Pruning to Rehabilitate HLB-Affected Sweet Orange Trees

Josh McGillCitrus

By Tripti Vashisth and Troy Gainey

In the last 11 years, Florida orange production has declined more than 60 percent. This dramatic reduction in yield is attributable to multiple causes, including loss of citrus acreage in the state, citrus canker and other diseases, but huanglongbing (HLB) is now recognized as the primary reason for declining citrus yields.

HLB-affected trees are thin, weak-looking and display blotchy mottle on leaves. Often, these leaves are small, have high accumulation of starch and are photosynthetically unproductive. Previous research has shown that HLB-affected trees have a reduced root system and a higher rate of root turnover. The diminished root system cannot support the existing aboveground canopy and production of fruit. As a result, the tree enters into a continuous carbohydrate stress cycle and declines in health. Imbalance of the root-to-shoot biomass is detrimental, as the vicious cycle of imbalance intensifies as the carbohydrate stress continues.

Growers are urgently looking for strategies to maintain fruit production in their groves. Undoubtedly, psyllid control and good cultural practices are the most effective strategies for maintaining productivity of groves, but they take a long time to show improvement, and results are sometimes inconsistent. Moreover, these practices compound production costs. Hence, cost-effective strategies are desperately needed to keep trees productive.

Pruning is one of the oldest horticultural practices that changes the form and growth of a tree. The pruning process adjusts tree shape and the ratio of framework to the fruit-bearing shell of the canopy, alters the shoot-root ratio and changes the carbohydrate (food storage) status of the tree.

Proper control of vegetative growth is essential for the maintenance of productive citrus trees. Tight spacing of trees may result in poor light penetration, loss of lower foliage and fruiting wood, a shift in fruit set to the upper canopy where light is ample, and reductions in fruit yield, size and quality. Good management therefore dictates that pruning should occur before the development of these undesirable effects.

Proper control of vegetative growth is essential for the maintenance of productive citrus trees.
Most groves in Florida must be pruned at some time during their development to avoid problems associated with overcrowding and excessive tree height, and to improve spray coverage as well as facilitate movement of equipment within the grove. Improper pruning of mature citrus trees may reduce yields in proportion to the amount of foliage removed. The foliage of citrus trees therefore acts as an important food storage area, and heavy pruning causes the trees to produce vegetative growth at the expense of fruit production.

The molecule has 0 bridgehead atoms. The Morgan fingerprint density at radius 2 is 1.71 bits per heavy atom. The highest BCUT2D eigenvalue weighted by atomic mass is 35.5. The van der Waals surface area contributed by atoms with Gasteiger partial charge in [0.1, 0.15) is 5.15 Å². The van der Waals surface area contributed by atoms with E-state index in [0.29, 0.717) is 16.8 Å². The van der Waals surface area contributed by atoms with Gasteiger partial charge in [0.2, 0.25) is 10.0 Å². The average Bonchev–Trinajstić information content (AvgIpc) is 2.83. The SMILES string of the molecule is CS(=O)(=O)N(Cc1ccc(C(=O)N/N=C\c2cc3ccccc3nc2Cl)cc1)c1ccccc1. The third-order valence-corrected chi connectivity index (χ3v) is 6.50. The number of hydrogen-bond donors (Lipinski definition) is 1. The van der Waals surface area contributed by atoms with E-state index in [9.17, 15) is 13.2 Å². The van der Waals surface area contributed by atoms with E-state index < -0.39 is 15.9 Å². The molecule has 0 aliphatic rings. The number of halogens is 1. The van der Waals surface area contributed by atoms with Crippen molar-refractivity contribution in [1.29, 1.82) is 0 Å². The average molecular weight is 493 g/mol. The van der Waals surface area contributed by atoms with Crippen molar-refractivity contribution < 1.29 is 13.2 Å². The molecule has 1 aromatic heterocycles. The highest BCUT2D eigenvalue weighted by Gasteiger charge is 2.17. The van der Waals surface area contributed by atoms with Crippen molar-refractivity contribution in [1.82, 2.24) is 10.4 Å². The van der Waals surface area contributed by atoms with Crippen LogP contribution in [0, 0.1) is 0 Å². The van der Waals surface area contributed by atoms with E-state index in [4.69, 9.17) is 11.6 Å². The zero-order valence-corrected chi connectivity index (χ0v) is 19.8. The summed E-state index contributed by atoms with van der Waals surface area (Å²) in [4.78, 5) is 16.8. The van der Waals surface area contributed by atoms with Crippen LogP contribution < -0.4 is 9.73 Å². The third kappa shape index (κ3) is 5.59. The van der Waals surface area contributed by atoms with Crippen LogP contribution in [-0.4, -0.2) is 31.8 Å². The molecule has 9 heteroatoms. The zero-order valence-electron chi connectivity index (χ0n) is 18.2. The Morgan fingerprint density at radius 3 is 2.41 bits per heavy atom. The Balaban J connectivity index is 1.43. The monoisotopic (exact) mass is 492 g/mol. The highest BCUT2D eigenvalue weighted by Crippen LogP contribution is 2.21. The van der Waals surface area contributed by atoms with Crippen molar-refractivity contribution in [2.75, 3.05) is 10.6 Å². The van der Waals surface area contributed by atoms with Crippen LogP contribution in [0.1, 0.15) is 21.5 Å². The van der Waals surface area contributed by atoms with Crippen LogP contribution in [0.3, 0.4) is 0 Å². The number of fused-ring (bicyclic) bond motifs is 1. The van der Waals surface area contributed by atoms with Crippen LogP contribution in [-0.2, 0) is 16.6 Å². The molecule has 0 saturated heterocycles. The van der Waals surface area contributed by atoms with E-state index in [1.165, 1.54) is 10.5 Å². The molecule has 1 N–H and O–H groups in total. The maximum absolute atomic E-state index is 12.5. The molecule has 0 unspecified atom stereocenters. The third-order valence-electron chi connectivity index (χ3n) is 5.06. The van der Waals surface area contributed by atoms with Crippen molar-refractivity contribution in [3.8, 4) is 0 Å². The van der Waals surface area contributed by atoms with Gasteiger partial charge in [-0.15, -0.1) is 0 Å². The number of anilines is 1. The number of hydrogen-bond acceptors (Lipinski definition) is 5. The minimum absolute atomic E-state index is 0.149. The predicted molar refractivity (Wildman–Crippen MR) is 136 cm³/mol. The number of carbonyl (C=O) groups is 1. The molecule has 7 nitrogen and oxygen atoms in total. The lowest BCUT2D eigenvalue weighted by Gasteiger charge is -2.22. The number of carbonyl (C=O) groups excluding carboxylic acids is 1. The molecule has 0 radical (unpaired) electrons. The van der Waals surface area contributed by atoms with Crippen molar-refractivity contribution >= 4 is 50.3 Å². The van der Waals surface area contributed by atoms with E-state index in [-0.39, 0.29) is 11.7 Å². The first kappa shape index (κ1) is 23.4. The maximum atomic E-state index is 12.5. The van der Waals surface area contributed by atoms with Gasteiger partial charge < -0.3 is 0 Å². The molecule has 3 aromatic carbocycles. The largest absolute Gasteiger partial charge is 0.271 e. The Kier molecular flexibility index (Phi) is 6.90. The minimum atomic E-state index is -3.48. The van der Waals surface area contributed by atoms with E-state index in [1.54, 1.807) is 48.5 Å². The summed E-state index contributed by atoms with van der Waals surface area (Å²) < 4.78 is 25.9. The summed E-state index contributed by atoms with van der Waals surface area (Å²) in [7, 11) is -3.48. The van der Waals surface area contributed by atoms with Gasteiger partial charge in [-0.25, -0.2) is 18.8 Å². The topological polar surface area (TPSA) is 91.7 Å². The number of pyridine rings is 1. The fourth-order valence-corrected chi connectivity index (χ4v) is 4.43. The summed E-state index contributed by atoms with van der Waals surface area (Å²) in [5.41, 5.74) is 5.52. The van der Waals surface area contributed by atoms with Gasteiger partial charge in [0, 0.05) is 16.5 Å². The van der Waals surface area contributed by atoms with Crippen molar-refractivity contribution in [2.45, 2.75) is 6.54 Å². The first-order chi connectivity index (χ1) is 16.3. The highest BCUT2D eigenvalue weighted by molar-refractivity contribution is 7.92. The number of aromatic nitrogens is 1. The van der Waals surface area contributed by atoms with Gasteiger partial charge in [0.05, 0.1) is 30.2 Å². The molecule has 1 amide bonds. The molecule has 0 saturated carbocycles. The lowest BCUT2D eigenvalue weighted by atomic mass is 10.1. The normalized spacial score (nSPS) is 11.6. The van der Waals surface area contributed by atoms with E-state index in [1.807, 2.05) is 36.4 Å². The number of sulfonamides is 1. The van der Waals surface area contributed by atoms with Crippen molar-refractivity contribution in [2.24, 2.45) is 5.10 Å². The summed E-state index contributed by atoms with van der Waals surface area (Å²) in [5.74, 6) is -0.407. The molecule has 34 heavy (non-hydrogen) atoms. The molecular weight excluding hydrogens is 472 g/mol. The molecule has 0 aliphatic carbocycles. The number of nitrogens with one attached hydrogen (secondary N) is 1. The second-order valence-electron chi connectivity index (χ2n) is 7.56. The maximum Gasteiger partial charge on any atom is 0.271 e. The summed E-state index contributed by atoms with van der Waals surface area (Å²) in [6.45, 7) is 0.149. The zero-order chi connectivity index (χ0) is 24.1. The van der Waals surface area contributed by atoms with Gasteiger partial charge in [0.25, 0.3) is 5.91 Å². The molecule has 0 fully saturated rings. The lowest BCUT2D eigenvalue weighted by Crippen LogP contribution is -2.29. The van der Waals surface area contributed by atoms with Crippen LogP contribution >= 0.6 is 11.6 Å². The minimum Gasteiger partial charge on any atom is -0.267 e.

HLB-affected trees have an imbalanced root-to-shoot ratio. Therefore, pruning to correct the root-to-shoot ratio is now being considered as an alternative strategy. In addition to pruning, it is important to promote rejuvenation of the tree, for which plant nutrition plays a critical role in regrowth and development. HLB-affected trees have a smaller root system, so the nutrient uptake is limited at any given time. Thus, it seems reasonable that a small and constant supply of nutrients throughout the growing season should provide the stressed root system with a better chance to effectively take up nutrients and water.

pruningIn January 2015, a 3-year corrective pruning trial was initiated to evaluate pruning as well as source of fertilizer: conventional fertilizer (dry granular; CNV) and controlled-release fertilizer (CRF), as a means of rejuvenating HLB-affected trees. The grove of 15-year-old Hamlin on Swingle rootstock trees expressed significant HLB symptoms and produced about 160 pounds to 180 pounds of fruit per tree in 2014. The initial tree canopy size was approximately 12 feet in height and 11 feet to 12 feet in width.

Four pruning treatments were performed to achieve the specified reductions in canopy volume and also included topping the tree at specific heights. The pruning treatments were:

      1) 0 percent, no canopy removal (control treatment)


      2) 25 percent reduction, canopy topped at 9 feet


      3) 50 percent reduction, canopy topped at 6 feet


    4) 80 percent reduction, canopy topped and all the major branches severely pruned (buckhorned) (see Figure 1). Throughout this report, the treatments will be referred to as 0 percent, 25 percent, 50 percent and 80 percent.

Within each pruning treatment, half of the trees received CNV and the other half received CRF. CNV was applied five times a year for a total of 200 pounds of nitrogen per acre. In 2015, CRF was applied two times a year for a total of 130 pounds of nitrogen per acre. In 2016, the target rate for CRF was increased to 150 pounds of nitrogen per acre applied two times a year. For this 3-year trial, the data being collected includes: percent change in tree canopy volume, preharvest fruit drop (percent), HLB symptomatic fruit (percent) and total yield (pounds).